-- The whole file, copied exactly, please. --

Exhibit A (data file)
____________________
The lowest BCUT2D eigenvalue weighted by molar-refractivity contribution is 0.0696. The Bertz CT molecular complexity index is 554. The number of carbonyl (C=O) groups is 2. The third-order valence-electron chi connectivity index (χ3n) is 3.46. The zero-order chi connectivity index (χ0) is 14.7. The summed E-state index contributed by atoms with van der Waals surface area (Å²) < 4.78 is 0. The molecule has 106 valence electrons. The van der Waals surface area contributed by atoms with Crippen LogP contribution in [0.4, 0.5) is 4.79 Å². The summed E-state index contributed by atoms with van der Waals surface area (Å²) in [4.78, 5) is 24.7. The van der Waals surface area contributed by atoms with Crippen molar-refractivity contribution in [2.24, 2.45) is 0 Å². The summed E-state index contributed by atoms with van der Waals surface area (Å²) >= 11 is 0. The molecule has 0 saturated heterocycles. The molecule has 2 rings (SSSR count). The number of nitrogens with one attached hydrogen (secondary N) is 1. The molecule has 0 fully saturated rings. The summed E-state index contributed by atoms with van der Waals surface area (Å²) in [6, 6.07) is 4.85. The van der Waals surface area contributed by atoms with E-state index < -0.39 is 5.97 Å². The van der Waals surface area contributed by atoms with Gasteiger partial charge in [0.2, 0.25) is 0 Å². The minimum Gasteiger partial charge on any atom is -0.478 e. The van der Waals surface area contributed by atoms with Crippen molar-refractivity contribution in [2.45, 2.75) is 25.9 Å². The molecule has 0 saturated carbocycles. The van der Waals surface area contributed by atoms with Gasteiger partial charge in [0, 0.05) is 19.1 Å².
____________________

The lowest BCUT2D eigenvalue weighted by molar-refractivity contribution is 0.0696. The Bertz CT molecular complexity index is 554. The number of carbonyl (C=O) groups is 2. The third-order valence-electron chi connectivity index (χ3n) is 3.46. The zero-order chi connectivity index (χ0) is 14.7. The summed E-state index contributed by atoms with van der Waals surface area (Å²) < 4.78 is 0. The molecule has 106 valence electrons. The van der Waals surface area contributed by atoms with Crippen LogP contribution in [0.4, 0.5) is 4.79 Å². The summed E-state index contributed by atoms with van der Waals surface area (Å²) in [4.78, 5) is 24.7. The van der Waals surface area contributed by atoms with Crippen molar-refractivity contribution in [2.24, 2.45) is 0 Å². The summed E-state index contributed by atoms with van der Waals surface area (Å²) >= 11 is 0. The molecule has 0 saturated heterocycles. The molecule has 2 rings (SSSR count). The number of nitrogens with one attached hydrogen (secondary N) is 1. The molecule has 0 fully saturated rings. The summed E-state index contributed by atoms with van der Waals surface area (Å²) in [6, 6.07) is 4.85. The van der Waals surface area contributed by atoms with E-state index < -0.39 is 5.97 Å². The van der Waals surface area contributed by atoms with Gasteiger partial charge in [0.2, 0.25) is 0 Å². The minimum Gasteiger partial charge on any atom is -0.478 e. The van der Waals surface area contributed by atoms with Crippen molar-refractivity contribution in [2.45, 2.75) is 25.9 Å². The molecule has 0 saturated carbocycles. The van der Waals surface area contributed by atoms with Gasteiger partial charge in [0, 0.05) is 19.1 Å².